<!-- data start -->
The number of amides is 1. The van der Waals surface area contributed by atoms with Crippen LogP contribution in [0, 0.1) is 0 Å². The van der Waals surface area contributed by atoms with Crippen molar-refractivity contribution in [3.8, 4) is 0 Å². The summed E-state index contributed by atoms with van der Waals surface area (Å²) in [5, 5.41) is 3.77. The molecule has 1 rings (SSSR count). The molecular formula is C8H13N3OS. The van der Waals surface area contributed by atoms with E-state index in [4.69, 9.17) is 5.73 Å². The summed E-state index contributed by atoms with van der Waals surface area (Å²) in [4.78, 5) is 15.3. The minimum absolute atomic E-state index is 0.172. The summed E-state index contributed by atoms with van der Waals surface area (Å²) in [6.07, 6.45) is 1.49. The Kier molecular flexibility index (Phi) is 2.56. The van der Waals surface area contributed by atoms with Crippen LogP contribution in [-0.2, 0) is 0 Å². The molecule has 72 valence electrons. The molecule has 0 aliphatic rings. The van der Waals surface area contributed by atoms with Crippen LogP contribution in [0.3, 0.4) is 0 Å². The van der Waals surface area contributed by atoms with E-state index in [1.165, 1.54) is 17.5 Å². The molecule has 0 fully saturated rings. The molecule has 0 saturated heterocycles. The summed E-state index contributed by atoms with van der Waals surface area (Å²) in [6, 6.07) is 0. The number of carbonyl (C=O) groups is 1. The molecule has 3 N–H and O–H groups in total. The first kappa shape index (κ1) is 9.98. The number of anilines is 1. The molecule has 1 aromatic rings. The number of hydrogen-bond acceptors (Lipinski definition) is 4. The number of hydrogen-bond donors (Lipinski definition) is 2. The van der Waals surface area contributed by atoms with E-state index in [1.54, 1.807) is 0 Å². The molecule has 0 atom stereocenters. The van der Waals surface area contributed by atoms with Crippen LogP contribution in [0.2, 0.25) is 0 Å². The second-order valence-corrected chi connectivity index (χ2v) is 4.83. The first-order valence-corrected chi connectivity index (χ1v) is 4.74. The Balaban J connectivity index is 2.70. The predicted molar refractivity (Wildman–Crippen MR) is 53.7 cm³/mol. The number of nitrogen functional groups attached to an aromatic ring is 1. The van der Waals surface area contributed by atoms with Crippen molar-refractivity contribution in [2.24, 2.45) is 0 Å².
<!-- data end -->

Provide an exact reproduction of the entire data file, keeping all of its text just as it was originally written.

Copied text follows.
The number of amides is 1. The van der Waals surface area contributed by atoms with Crippen LogP contribution in [0, 0.1) is 0 Å². The van der Waals surface area contributed by atoms with Crippen molar-refractivity contribution in [3.8, 4) is 0 Å². The summed E-state index contributed by atoms with van der Waals surface area (Å²) in [5, 5.41) is 3.77. The molecule has 1 rings (SSSR count). The molecular formula is C8H13N3OS. The van der Waals surface area contributed by atoms with E-state index in [4.69, 9.17) is 5.73 Å². The summed E-state index contributed by atoms with van der Waals surface area (Å²) in [4.78, 5) is 15.3. The minimum absolute atomic E-state index is 0.172. The summed E-state index contributed by atoms with van der Waals surface area (Å²) in [6.07, 6.45) is 1.49. The Kier molecular flexibility index (Phi) is 2.56. The van der Waals surface area contributed by atoms with Crippen LogP contribution in [-0.2, 0) is 0 Å². The molecule has 72 valence electrons. The molecule has 0 aliphatic rings. The van der Waals surface area contributed by atoms with Crippen LogP contribution in [0.3, 0.4) is 0 Å². The van der Waals surface area contributed by atoms with E-state index in [1.165, 1.54) is 17.5 Å². The molecule has 0 fully saturated rings. The molecule has 0 saturated heterocycles. The summed E-state index contributed by atoms with van der Waals surface area (Å²) in [6, 6.07) is 0. The number of carbonyl (C=O) groups is 1. The molecule has 3 N–H and O–H groups in total. The first kappa shape index (κ1) is 9.98. The number of anilines is 1. The molecule has 1 aromatic rings. The number of hydrogen-bond acceptors (Lipinski definition) is 4. The number of hydrogen-bond donors (Lipinski definition) is 2. The van der Waals surface area contributed by atoms with E-state index in [1.54, 1.807) is 0 Å². The molecule has 0 atom stereocenters. The van der Waals surface area contributed by atoms with Crippen LogP contribution in [0.2, 0.25) is 0 Å². The second-order valence-corrected chi connectivity index (χ2v) is 4.83. The first-order valence-corrected chi connectivity index (χ1v) is 4.74. The Balaban J connectivity index is 2.70. The predicted molar refractivity (Wildman–Crippen MR) is 53.7 cm³/mol. The number of nitrogen functional groups attached to an aromatic ring is 1. The van der Waals surface area contributed by atoms with Crippen molar-refractivity contribution in [2.24, 2.45) is 0 Å².